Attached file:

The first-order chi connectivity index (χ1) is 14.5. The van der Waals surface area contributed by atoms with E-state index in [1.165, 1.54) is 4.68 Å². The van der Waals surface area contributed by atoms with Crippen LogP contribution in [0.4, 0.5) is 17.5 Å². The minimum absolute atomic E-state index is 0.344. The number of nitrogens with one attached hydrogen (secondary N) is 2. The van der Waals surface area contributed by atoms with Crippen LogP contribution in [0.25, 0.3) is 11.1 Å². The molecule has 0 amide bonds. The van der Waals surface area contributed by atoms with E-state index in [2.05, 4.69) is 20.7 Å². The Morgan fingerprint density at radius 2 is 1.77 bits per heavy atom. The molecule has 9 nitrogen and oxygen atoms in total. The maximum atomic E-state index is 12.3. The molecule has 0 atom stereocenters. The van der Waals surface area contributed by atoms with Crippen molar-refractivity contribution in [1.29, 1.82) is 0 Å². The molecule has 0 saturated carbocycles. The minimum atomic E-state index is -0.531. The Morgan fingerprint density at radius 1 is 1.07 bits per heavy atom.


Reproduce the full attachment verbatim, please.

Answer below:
The first-order chi connectivity index (χ1) is 14.5. The van der Waals surface area contributed by atoms with E-state index in [1.165, 1.54) is 4.68 Å². The van der Waals surface area contributed by atoms with Crippen LogP contribution in [0.4, 0.5) is 17.5 Å². The minimum absolute atomic E-state index is 0.344. The number of nitrogens with one attached hydrogen (secondary N) is 2. The van der Waals surface area contributed by atoms with Crippen LogP contribution in [0.25, 0.3) is 11.1 Å². The molecule has 0 amide bonds. The van der Waals surface area contributed by atoms with E-state index in [2.05, 4.69) is 20.7 Å². The Morgan fingerprint density at radius 2 is 1.77 bits per heavy atom. The molecule has 9 nitrogen and oxygen atoms in total. The maximum atomic E-state index is 12.3. The molecule has 0 atom stereocenters. The van der Waals surface area contributed by atoms with Crippen molar-refractivity contribution in [1.29, 1.82) is 0 Å². The molecule has 0 saturated carbocycles. The minimum atomic E-state index is -0.531. The Morgan fingerprint density at radius 1 is 1.07 bits per heavy atom.